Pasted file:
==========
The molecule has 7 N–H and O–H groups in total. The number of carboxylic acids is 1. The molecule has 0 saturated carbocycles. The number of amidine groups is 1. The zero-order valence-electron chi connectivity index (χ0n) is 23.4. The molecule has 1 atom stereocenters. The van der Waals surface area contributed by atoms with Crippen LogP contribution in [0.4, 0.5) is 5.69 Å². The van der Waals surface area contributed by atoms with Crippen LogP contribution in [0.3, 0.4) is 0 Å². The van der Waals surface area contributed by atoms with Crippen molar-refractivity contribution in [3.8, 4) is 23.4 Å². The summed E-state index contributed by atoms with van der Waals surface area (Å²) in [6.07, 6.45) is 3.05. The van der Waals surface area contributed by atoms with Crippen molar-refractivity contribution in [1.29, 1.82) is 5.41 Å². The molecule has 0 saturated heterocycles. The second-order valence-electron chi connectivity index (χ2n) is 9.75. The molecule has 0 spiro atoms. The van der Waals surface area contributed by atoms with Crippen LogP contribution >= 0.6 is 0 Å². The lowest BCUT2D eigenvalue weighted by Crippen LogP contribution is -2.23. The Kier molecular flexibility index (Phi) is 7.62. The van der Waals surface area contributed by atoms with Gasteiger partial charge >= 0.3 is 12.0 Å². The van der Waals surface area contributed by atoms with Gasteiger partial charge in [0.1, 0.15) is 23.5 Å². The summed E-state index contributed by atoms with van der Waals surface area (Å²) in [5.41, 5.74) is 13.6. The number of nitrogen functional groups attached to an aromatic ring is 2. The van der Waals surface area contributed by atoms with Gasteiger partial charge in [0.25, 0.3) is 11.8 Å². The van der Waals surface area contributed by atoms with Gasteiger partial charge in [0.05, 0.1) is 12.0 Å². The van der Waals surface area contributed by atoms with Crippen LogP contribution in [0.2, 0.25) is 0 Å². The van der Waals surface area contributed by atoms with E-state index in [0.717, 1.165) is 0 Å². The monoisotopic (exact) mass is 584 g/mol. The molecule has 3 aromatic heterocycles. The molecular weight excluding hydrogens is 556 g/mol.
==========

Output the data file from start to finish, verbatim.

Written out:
The molecule has 7 N–H and O–H groups in total. The number of carboxylic acids is 1. The molecule has 0 saturated carbocycles. The number of amidine groups is 1. The zero-order valence-electron chi connectivity index (χ0n) is 23.4. The molecule has 1 atom stereocenters. The van der Waals surface area contributed by atoms with Crippen LogP contribution in [0.4, 0.5) is 5.69 Å². The van der Waals surface area contributed by atoms with Crippen LogP contribution in [0.3, 0.4) is 0 Å². The van der Waals surface area contributed by atoms with Crippen molar-refractivity contribution in [3.8, 4) is 23.4 Å². The summed E-state index contributed by atoms with van der Waals surface area (Å²) in [6.07, 6.45) is 3.05. The van der Waals surface area contributed by atoms with Crippen molar-refractivity contribution in [1.29, 1.82) is 5.41 Å². The molecule has 0 saturated heterocycles. The second-order valence-electron chi connectivity index (χ2n) is 9.75. The molecule has 0 spiro atoms. The van der Waals surface area contributed by atoms with Crippen LogP contribution >= 0.6 is 0 Å². The lowest BCUT2D eigenvalue weighted by Crippen LogP contribution is -2.23. The Kier molecular flexibility index (Phi) is 7.62. The van der Waals surface area contributed by atoms with Gasteiger partial charge >= 0.3 is 12.0 Å². The van der Waals surface area contributed by atoms with Gasteiger partial charge in [0.1, 0.15) is 23.5 Å². The summed E-state index contributed by atoms with van der Waals surface area (Å²) in [5.41, 5.74) is 13.6. The number of nitrogen functional groups attached to an aromatic ring is 2. The van der Waals surface area contributed by atoms with Gasteiger partial charge in [0.25, 0.3) is 11.8 Å². The van der Waals surface area contributed by atoms with Gasteiger partial charge in [0.05, 0.1) is 12.0 Å². The van der Waals surface area contributed by atoms with Crippen LogP contribution in [0.2, 0.25) is 0 Å². The van der Waals surface area contributed by atoms with E-state index in [0.717, 1.165) is 0 Å². The monoisotopic (exact) mass is 584 g/mol. The molecule has 3 aromatic heterocycles. The molecular weight excluding hydrogens is 556 g/mol.